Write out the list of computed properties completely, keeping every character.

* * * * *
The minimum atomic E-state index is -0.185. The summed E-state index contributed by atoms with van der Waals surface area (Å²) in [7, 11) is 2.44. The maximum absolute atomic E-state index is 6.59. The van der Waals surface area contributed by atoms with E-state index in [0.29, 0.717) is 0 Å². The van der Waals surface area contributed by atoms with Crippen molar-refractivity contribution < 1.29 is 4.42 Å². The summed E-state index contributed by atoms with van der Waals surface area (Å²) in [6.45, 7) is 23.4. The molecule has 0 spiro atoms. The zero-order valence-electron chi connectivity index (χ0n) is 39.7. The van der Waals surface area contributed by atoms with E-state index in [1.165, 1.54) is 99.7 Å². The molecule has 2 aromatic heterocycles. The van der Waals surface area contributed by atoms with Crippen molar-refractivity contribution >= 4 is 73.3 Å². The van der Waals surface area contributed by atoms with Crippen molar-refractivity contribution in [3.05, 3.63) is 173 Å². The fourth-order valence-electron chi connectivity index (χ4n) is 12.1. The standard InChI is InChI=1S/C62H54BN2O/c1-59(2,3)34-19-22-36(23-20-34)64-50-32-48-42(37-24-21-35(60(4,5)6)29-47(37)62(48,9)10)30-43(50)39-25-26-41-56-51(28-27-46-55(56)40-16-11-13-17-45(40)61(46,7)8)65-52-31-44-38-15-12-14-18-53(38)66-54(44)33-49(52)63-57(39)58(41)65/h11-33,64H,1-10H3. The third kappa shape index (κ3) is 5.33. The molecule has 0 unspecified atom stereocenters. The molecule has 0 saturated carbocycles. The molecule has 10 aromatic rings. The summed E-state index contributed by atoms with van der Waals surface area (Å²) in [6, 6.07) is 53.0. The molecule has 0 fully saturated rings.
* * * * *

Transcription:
The minimum atomic E-state index is -0.185. The summed E-state index contributed by atoms with van der Waals surface area (Å²) in [7, 11) is 2.44. The maximum absolute atomic E-state index is 6.59. The van der Waals surface area contributed by atoms with E-state index in [0.29, 0.717) is 0 Å². The van der Waals surface area contributed by atoms with Crippen molar-refractivity contribution < 1.29 is 4.42 Å². The summed E-state index contributed by atoms with van der Waals surface area (Å²) in [6.45, 7) is 23.4. The molecule has 0 spiro atoms. The zero-order valence-electron chi connectivity index (χ0n) is 39.7. The van der Waals surface area contributed by atoms with E-state index in [1.165, 1.54) is 99.7 Å². The molecule has 2 aromatic heterocycles. The van der Waals surface area contributed by atoms with Crippen molar-refractivity contribution >= 4 is 73.3 Å². The van der Waals surface area contributed by atoms with Crippen molar-refractivity contribution in [3.05, 3.63) is 173 Å². The fourth-order valence-electron chi connectivity index (χ4n) is 12.1. The standard InChI is InChI=1S/C62H54BN2O/c1-59(2,3)34-19-22-36(23-20-34)64-50-32-48-42(37-24-21-35(60(4,5)6)29-47(37)62(48,9)10)30-43(50)39-25-26-41-56-51(28-27-46-55(56)40-16-11-13-17-45(40)61(46,7)8)65-52-31-44-38-15-12-14-18-53(38)66-54(44)33-49(52)63-57(39)58(41)65/h11-33,64H,1-10H3. The third kappa shape index (κ3) is 5.33. The molecule has 0 unspecified atom stereocenters. The molecule has 0 saturated carbocycles. The molecule has 10 aromatic rings. The summed E-state index contributed by atoms with van der Waals surface area (Å²) in [6, 6.07) is 53.0. The molecule has 0 fully saturated rings.